I also wonder about all those cable boxes in our homes. I think they have the technologies to be able to watch and listen and send that info back through the cable wires to the powers that be. Am I paranoid? I don't think so.
I go to a luncheon for retired telecommunication staff every month. These guys helped build the infrastucture for the phone/cable/internet. They talk about the government installing devices into the main switch boxes and other places way back in the 60's and 70's. They tell me they were all over the place and still are there. Be carefull what you say..........they are always listening.


This is the only thing I was refering to. The Bluetooth headset being similar to the OnStar system. Can they listen to your conversation if you are NOT on a call? Just by intercepting your conversation through the headset. I never asked can they intercept your call through your headset while you're on a call.
That's common sense.

As far as any comments re: "blinkys" or if you told someone to leave your house because of their cell phone, who cares. No one asked for your opinion re: your views on peoples cell phone habits.


And you gotta love the people that think they know it all because "a friend" told them.

I still haven't see one post on here that explains why they can or can not intercept your personal conversation via Bluetooth when you are NOT on a call. Telling someone to take out the battery is common #ing sense. That wasn't the question.


If your Bluetooth is on, and your cell phone is in range, then technically it could be remote activated. If you wish to talk about stuff that you shouldn't over a phone, your best bet is a pre paid phone w/ no contract to ID the user.


Exactly. Also I didn't think of the remote turn on theory. 99% of the time my phone is in range of my headset.



posted on Jan, 4 2007 @ 07:39 PM
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FBI taps cell phone mic as eavesdropping tool

They can listen to everything you say even while your cell phone is off!! You must remove the battery to prevent this type of eavesdropping!!

And they can use your landline phone to listen to everything in the room, even while its on the hook!!

Plus, a number of cable boxes have hidden piezoelectric microphones hidden in them!!



posted on Jan, 4 2007 @ 07:44 PM
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Originally posted by sp00n1
FBI taps cell phone mic as eavesdropping tool

They can listen to everything you say even while your cell phone is off!! You must remove the battery to prevent this type of eavesdropping!!

And they can use your landline phone to listen to everything in the room, even while its on the hook!!

Plus, a number of cable boxes have hidden piezoelectric microphones hidden in them!!



posted on Jan, 4 2007 @ 09:13 PM
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Originally posted by sp00n1
FBI taps cell phone mic as eavesdropping tool

They can listen to everything you say even while your cell phone is off!! You must remove the battery to prevent this type of eavesdropping!!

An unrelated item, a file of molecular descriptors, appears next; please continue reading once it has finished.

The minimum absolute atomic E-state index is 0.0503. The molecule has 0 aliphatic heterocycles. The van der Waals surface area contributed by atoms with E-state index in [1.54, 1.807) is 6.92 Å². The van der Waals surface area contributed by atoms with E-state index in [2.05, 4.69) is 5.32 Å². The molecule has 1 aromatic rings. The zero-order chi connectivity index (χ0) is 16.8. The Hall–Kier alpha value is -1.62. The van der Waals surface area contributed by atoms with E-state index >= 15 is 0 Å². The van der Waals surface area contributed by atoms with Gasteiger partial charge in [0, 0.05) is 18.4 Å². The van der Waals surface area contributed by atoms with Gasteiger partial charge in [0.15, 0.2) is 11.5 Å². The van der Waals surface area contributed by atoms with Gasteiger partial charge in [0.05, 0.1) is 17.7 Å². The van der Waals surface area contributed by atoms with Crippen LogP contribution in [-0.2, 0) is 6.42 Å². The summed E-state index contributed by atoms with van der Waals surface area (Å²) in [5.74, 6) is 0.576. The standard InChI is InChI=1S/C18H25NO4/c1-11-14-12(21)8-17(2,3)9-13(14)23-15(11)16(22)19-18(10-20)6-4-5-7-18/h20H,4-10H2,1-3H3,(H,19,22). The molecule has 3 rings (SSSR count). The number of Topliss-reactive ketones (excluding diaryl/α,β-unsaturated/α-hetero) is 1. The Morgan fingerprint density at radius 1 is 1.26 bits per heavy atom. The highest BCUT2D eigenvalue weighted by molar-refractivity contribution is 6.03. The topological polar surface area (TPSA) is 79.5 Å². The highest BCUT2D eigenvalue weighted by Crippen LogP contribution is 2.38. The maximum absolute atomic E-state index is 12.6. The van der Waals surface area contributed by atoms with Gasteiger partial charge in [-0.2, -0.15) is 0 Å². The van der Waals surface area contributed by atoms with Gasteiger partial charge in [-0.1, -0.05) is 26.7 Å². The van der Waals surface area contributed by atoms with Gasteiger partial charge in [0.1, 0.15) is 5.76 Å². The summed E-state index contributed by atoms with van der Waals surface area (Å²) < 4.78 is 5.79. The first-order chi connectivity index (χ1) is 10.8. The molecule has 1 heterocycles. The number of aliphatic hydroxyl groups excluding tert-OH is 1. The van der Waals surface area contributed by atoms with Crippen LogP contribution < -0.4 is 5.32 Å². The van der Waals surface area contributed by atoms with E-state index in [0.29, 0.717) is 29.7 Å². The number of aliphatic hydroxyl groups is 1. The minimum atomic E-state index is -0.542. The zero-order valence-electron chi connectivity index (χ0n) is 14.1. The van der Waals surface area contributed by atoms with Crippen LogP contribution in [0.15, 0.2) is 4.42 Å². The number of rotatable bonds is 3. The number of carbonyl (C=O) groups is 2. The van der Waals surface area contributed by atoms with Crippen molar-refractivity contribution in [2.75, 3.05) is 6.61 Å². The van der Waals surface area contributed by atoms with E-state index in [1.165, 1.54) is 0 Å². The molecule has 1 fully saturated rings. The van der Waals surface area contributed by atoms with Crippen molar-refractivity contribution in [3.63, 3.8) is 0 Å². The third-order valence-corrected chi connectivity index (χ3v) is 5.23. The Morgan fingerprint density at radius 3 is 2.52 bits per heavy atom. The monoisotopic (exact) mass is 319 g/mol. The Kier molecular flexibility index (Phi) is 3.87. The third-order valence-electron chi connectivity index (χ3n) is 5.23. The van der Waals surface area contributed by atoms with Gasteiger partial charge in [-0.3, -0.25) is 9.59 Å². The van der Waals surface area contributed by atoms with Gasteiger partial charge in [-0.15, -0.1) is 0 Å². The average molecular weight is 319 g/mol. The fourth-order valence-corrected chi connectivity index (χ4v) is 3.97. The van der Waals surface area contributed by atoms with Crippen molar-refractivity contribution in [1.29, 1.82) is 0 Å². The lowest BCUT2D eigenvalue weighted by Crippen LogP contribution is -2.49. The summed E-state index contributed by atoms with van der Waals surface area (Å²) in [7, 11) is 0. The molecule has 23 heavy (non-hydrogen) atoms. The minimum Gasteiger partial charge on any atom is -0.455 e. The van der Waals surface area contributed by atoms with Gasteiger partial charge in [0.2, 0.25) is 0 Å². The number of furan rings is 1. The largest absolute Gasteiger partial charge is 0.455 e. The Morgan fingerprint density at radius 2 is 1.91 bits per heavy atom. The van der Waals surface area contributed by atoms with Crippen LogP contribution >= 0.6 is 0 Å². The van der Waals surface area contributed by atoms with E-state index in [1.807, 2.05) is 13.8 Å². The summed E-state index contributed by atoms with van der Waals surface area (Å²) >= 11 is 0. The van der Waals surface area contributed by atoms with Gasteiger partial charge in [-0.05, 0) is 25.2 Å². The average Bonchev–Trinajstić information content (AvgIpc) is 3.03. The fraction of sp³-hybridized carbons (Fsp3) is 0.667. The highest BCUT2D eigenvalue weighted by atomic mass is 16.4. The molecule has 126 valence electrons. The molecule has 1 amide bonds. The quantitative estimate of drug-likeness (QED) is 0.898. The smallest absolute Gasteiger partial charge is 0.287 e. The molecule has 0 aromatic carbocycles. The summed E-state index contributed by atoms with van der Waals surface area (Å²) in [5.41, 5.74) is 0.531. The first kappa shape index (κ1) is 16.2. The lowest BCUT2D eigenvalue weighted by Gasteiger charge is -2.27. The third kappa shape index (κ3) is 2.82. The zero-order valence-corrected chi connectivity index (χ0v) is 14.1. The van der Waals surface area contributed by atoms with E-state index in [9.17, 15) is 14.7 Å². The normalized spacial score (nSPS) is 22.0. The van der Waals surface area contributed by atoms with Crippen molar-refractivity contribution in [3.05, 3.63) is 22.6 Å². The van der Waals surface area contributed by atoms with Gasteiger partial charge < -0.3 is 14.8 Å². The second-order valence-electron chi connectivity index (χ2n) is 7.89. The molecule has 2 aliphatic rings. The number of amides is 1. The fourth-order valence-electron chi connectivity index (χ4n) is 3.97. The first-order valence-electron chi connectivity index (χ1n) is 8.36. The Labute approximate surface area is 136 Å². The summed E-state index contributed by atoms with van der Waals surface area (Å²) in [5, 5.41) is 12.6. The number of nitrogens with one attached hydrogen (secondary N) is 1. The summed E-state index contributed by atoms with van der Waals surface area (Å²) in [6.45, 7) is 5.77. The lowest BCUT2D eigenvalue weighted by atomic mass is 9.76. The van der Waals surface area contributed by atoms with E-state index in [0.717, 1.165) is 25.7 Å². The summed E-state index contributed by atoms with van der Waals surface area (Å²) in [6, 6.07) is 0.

And they can use your landline phone to listen to everything in the room, even while its on the hook!!

Plus, a number of cable boxes have hidden piezoelectric microphones hidden in them!!


There was a rumor going round a few years back that if your phone rang, but no one was on the other end, your phone was being activated as a listening device. I was told that the only way to counteract this was to unplug all phones then plug them back in after 15 minuets.

I tried this once on a lark. Five minuets after plugging the phones back in, I received another call with no one on the other end. That kind of freaked me out. So I unplugged them again for another fifteen. Five minuets later, another call with no one on the other end. I finally just put radios by each phone and when they would ring with no one on the other end, I'd turn the radios on. I stopped getting the calls after about a month.

A few years later, someone told me the phone calss were probably from an automated marketing group that sends calls out to determin when people are at home. All I know was the whole situation had me pretty paranoid for a while.



posted on Jan, 4 2007 @ 09:22 PM
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I've been selling cell phones for about a year, and bluetooth headets along with them. Let me assure you that this is most definitely not an issue.

For a bluetooth headset (or any other bluetooth device) to work with a phone, it must first be "paired". The Bluetooth device must be put into a special mode where it transmits a signal letting other bluetooth devices know it is open for business. Then, the phone must also transmit a pairing signal. When those two signals are found, the phone transmits a pin code to the device cementing the connection.

In other words, I hold down the button on my bluetooth until it confirms it is in pairing mode (usually indicated by the bluetooth's light going from blinking mode to steady). Then, the phone must search for the device. Unless the device is transmitting the pairing signal, it cannot be found. When it is found, I tell my phone to pair with the device. then I enter the pin. Then the two are permanently paired.

Most phones can be paired with about 6 devices at once. It is also possible to hook up two bluetooth phones in order to transfer data (mp3s, pictures, etc.) However, unless the phone itself goes into search mode, then it cannot hook up with any bluetooth device.

The biggest thing my cutomers ask about is range. Bluetooth devices are notorious for having almost no range whatsoever. The best one I've found has about a 15-20 foot range, and starts to get scratchy at about 3-5 feet.

Is it possible? Yes. Likely? No.